Based on FedEx’s revised Q3 F2018 earnings, on Wednesday Morningstar, Merrill Lynch, Stifel, and Susquehanna revised their price targets for the parcel carrier’s stock (XNYS). FedEx reported an adjusted EPS of $3.72, handily beating the Wall Street consensus at $3.11.
Although the analysts were in agreement that FedEx is a ‘buy’, there’s a fairly large spread between their various price targets: Morningstar set a conservative price target at $260; Susquehanna came in at $293; Stifel estimated $295; and Merrill Lynch’s bullish ‘fair value’ for FedEx stock was $310. On Thursday, FedEx closed at $236.27, after falling with the rest of the market—the $50 spread between the Morningstar and Merrill Lynch price targets represents 21.1% of the company’s value.
Morningstar’s Keith Schoonmaker wrote about the risk to the FedEx price target: “FedEx is chiefly exposed to the health of the U.S. and global economies. As FedEx expands operations in Europe and Asia, such as China, continuing success depends not only on busy, healthy domestic and global economies, but also on continued stable conditions in these regions,” Schoonmaker wrote. Regarding FedEx’s ability to improve one of its recently acquired units, Schoonmaker pointed out that “With the TNT Express acquisition completed in 2016, the firm will need to contend with European unions as it works to improve TNT’s lagging margins.”
Bascome Majors, equity analyst for Susquehanna International Group, commented that the margin expansion in FedEx’s ground division and the unexpected drop in capex more than outweighed weaker Express margins. The tax reform bill passed by the Republican Congress allowed companies to deduct 100% of the depreciation costs of new equipment purchases in the first year: this was intended to encourage manufacturers to pull the trigger on machine upgrades and boost productivity. But the tax break may have less of an effect on transportation companies, who have carefully planned the pace of their fleet turnovers and already optimized their depreciation schedules. Susquehanna expected FedEx to increase its capex on the tax reform benefit, which would have put downward pressure on their earnings, but instead FedEx decreased its capex by $100M to $5.8B.
“The reduction is primarily due to lower expected spend for Ground as management capitalizes on prior years’ significant investments. Of note, while FedEx expects to give FY19 capex guidance in June, management noted that total spend for the year wouldn’t be ‘much different’ from this fiscal year,” Majors wrote.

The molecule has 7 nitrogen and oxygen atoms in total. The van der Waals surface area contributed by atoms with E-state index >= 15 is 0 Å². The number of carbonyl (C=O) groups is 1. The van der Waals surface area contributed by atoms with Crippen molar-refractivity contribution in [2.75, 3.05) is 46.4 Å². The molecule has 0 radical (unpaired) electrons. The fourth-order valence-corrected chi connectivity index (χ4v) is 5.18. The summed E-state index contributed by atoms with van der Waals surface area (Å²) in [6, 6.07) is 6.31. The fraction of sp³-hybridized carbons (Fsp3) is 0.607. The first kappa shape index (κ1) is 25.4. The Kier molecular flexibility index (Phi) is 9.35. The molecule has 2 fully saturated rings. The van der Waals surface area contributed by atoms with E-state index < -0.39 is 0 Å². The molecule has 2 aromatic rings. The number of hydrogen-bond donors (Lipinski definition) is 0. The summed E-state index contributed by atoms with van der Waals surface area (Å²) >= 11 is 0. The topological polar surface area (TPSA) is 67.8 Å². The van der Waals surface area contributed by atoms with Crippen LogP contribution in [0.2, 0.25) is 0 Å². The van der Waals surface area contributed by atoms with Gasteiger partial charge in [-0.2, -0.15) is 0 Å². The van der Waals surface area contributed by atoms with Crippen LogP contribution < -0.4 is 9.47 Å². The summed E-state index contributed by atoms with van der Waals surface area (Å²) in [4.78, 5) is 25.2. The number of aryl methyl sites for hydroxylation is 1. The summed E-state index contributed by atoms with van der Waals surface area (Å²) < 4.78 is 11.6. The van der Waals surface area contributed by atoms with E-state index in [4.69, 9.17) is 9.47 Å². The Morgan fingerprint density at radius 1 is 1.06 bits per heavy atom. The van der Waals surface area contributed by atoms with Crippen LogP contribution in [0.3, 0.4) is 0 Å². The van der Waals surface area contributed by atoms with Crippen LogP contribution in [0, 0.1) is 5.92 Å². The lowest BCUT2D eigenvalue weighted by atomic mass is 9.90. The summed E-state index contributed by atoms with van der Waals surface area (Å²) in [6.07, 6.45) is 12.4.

Stifel’s target price at $295 was very close to Susquehanna’s $293. In Stifel’s bull case, the TNT integration will be successful, Express Profit Improvement 2.0 hits its mark, Ground margins recover to the mid-teens, and tax cuts spur economic growth. In Stifel’s bear case, the business cycle rolls over, causing operating leverage to work against FedEx, ground margins remain soft, TNT integration proves unexpectedly challenging, and Express margins fail to hit their improvement targets.
“The company gave out rare next-quarter segment margin guidance that was similar to this quarter’s result, in our view – better than expected in Ground and below expectations in Express and Freight – but translating into a higher EBIT number (~$2bn) than we were modeling (~$1.85bn). Because we like the company’s general earnings trajectory (#s going higher) and think the stock moves up from here with growth, we are upgrading the shares to Buy,” wrote Stifel’s equity analyst David Ross.
Merrill Lynch was the most bullish on FedEx stock with a price target of $310. “Owing to its global infrastructure, FedEx, one of the three main global airfreight integrators, benefits from growth of cross-border trade. As the economy rebounds, FedEx’s fixed network benefits from improved utilization,” wrote Ken Hoexter, research analyst for Merrill Lynch. “Risks to our price objective are slower than expected growth in the U.S. and global economy, increasing barriers to global trade (protectionism), a quick rise in fuel prices, increased volume and price competition, a return of union pressure on the company’s Ground and Express employees, and continued unionization at its Freight segment,” wrote Hoexter.
Analysts agree that the biggest risks to FedEx’s valuation come from the turning of the economic cycle and a resurgence of protectionist trade policies. The ‘economic moat’ protecting FedEx from new competitors was tested during DHL’s failed entry into North American parcel delivery ten years ago. But DHL is moving again: announcing last week that it would offer a delivery service for online retailers in eight U.S. cities.
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